he start of the 20th century was an uncertain time for the Russian Empire. Under the rule of an inexperienced Tsar forced into power due to his father’s health, it proved that experience is dearly needed to manage such a large empire. This was seen as Nicholas’ lack of experience led to him making many mistakes during his rule, angering not only his royalty but also his subjects. Due to his actions in the Great War, the resentment felt towards him would grow to a boiling point resulting in him being forced to abdicate in favour of a provisional government.
This new government proved to be unstable as only a few months after the abdication a coup d’etat was led by the Bolshevik forces spearheaded by Vladimir Lenin with the goal of taking power. The Communists would succeed in the upcoming civil war with many casualties but by the end of it would have control of the remnants of the old Russian Empire.
The period following the Communist takeover would see massive transformations in many parts of society, but for now, I would like to focus on how quickly Russia would industrialize after the takeover, most importantly after the takeover of Stalin as the head of government.
Before the Great War, the Russian Empire was a mostly agrarian country. The industrialization through the Industrial Revolution felt by the west was yet to reach the mostly isolated empire. Ideas didn’t spread as quickly at the time; combined with the relative hatred of the west from the previous Tsar, the father of Nicholas II, Alexander III it resulted in a nation greatly underprepared for the kind of conflict we would see in the upcoming years, especially in terms of industry.
Industry is key to any large nation’s success; due to the relative negligence of this Russia didn’t fare well in the later stages of World War One when equipment started to run out. At a point near the end of the war, commanders would send in two soldiers to share a gun; once one died, the other could pick up the gun and move forward. Because of this, not only did the empire lack the capability to introduce new modern equipment, but it was also running out of its aging equipment faster than they could produce it.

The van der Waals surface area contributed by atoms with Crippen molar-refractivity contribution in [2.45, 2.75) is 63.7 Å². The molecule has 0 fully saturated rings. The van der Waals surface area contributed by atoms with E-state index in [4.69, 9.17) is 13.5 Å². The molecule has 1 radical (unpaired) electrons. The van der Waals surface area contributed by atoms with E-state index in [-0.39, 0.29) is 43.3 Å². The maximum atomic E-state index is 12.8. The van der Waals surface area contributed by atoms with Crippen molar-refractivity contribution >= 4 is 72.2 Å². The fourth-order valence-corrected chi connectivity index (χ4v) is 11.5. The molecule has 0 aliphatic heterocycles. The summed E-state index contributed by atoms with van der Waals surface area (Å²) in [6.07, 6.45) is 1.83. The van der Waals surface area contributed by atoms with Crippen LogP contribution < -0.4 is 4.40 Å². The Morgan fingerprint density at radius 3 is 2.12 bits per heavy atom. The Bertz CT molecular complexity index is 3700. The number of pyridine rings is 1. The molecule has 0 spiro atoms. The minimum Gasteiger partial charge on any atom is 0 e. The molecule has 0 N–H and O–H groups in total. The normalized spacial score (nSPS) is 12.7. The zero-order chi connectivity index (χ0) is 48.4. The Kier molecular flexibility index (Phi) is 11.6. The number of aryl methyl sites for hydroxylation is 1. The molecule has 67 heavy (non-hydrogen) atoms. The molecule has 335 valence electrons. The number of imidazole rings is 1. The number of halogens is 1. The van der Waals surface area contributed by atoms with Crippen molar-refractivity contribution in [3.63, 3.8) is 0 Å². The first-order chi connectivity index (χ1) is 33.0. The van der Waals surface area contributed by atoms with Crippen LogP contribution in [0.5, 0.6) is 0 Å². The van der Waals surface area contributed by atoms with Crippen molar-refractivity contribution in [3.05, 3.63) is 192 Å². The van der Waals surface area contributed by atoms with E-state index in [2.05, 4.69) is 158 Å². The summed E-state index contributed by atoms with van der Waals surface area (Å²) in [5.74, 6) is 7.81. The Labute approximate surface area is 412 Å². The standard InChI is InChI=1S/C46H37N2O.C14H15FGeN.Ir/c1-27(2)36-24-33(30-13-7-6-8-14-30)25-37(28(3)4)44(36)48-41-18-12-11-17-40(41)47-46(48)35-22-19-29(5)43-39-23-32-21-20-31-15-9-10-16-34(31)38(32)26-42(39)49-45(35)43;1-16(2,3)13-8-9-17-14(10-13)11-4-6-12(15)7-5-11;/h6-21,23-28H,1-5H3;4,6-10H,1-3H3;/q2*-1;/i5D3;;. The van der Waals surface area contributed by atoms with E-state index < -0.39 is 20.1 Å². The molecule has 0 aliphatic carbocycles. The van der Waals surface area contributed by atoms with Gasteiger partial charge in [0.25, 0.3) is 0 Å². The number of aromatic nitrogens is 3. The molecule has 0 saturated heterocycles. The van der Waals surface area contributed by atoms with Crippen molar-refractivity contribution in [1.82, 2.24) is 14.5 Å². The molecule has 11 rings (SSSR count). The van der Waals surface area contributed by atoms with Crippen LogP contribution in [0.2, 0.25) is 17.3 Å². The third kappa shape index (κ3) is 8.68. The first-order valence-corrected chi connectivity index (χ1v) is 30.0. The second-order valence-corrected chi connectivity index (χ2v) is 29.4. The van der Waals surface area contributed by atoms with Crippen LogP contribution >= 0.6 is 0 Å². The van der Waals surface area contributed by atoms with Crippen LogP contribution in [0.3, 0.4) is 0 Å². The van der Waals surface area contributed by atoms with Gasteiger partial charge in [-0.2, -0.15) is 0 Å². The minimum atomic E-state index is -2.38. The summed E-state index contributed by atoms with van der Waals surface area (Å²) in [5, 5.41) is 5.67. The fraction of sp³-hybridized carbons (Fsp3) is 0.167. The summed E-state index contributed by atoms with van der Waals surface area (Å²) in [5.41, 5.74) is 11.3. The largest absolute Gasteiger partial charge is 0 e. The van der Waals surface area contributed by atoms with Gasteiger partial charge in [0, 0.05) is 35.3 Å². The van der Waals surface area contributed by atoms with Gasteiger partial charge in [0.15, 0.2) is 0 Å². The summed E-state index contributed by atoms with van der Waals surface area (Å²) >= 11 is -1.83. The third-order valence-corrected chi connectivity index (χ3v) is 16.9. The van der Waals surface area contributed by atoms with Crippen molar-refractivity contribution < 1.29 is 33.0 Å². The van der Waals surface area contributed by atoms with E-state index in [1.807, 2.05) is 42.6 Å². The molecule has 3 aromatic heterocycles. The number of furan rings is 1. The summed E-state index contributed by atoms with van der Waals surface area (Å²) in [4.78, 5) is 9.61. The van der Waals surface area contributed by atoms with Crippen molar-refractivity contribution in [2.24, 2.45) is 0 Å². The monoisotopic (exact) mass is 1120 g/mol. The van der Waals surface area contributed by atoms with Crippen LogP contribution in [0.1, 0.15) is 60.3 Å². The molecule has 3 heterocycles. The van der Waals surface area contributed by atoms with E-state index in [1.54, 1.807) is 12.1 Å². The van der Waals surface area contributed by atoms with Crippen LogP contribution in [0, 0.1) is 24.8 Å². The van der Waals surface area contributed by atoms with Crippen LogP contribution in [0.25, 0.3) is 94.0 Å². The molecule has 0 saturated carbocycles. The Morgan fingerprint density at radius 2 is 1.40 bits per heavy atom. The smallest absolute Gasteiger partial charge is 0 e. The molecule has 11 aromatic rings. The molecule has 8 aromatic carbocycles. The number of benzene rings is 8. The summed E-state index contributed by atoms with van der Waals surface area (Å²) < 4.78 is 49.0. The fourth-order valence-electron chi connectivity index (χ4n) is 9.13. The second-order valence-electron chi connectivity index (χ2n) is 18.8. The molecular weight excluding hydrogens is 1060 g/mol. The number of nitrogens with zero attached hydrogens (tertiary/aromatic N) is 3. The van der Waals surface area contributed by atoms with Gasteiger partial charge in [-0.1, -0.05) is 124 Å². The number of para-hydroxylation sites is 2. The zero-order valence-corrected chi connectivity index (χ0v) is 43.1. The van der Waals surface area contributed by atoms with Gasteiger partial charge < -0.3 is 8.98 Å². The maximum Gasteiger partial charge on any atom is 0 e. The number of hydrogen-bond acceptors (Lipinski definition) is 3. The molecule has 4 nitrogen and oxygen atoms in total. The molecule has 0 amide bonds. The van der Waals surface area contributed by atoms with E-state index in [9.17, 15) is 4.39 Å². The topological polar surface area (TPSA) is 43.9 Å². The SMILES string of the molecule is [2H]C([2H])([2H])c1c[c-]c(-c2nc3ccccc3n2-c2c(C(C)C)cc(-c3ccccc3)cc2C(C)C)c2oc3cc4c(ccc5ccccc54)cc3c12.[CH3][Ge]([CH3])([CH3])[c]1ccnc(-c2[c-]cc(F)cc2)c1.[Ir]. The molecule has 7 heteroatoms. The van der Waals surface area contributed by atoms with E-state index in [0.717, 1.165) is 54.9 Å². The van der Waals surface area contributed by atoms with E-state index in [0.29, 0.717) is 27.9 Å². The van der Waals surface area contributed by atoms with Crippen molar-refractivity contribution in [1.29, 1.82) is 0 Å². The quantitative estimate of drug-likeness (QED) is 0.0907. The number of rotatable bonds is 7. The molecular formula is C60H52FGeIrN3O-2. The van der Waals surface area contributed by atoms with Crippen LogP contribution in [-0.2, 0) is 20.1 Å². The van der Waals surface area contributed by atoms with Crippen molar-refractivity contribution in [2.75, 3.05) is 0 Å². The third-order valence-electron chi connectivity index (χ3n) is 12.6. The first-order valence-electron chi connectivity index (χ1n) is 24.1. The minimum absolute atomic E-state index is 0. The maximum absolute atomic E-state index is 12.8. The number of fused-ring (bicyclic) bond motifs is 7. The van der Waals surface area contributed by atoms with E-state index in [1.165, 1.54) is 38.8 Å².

Once the Bolsheviks took power, they realised the focus of industry in a world powers arsenal through their experience of World War One. By putting all the heavy industry into the control of the state throughout Lenin’s New Economic Plan Year (End of Civil war — Start of 5 Year Plan), they would start a program of rapid industrialization, taken further when Stalin implemented his uber-industrialization 5 Year Plans.
Stalin’s 5 Year Plans would take Russia from a slowly industrializing great power to an industrial behemoth that by the start of World War Two would outproduce Germany in most heavy industries including coal, steel, and pig iron. At the start of these 5 Year Plans Stalin would state:
“We are fifty or a hundred years behind the advanced countries. We must make good this distance in ten years. Either we do it, or they will crush us.”
This assessment comes quite close to the aforementioned statement that the Industrial Revolution did not reach the borders of Russia yet.
Through the sole focus on Heavy Industry, Stalin would do in 20 years what other countries did in 200. Admittedly with a very large impact on the population under the Soviet regime. Consumer industries were non-existent and even food at points became a large problem for some, especially in the Second 5-Year Plan where bad harvests and poor management led to the Holodomor famine in Ukraine which resulted in an estimated 5 million deaths. Terror was also another heavy tool used by Stalin’s regime to ensure that his targets were met. Imprisonment in his famous Gulags or just straight-up execution was used as a great incentive to make many of the unwilling spectators of the Soviet experiment join in.
Overall a drastic change can be seen between pre-Soviet and post-Soviet Russia. Due to very harsh policies and the use of terror, Russia was able to catch up and even surpass its neighbors, earning its spot as a world power just in time for World War Two. Even so, we must contextualise this with the actions of the Soviet government, more specifically Stalin’s, to achieve such goals.
Because of this such rapid progress became unethical and therefore unacceptable to be used on a worldwide scale as many revolutionaries had hoped which led to many nations poised to try the communist experiment turning away due to the resentment created by the downsides of the ideology which would ultimately lead to the demise of the Communists.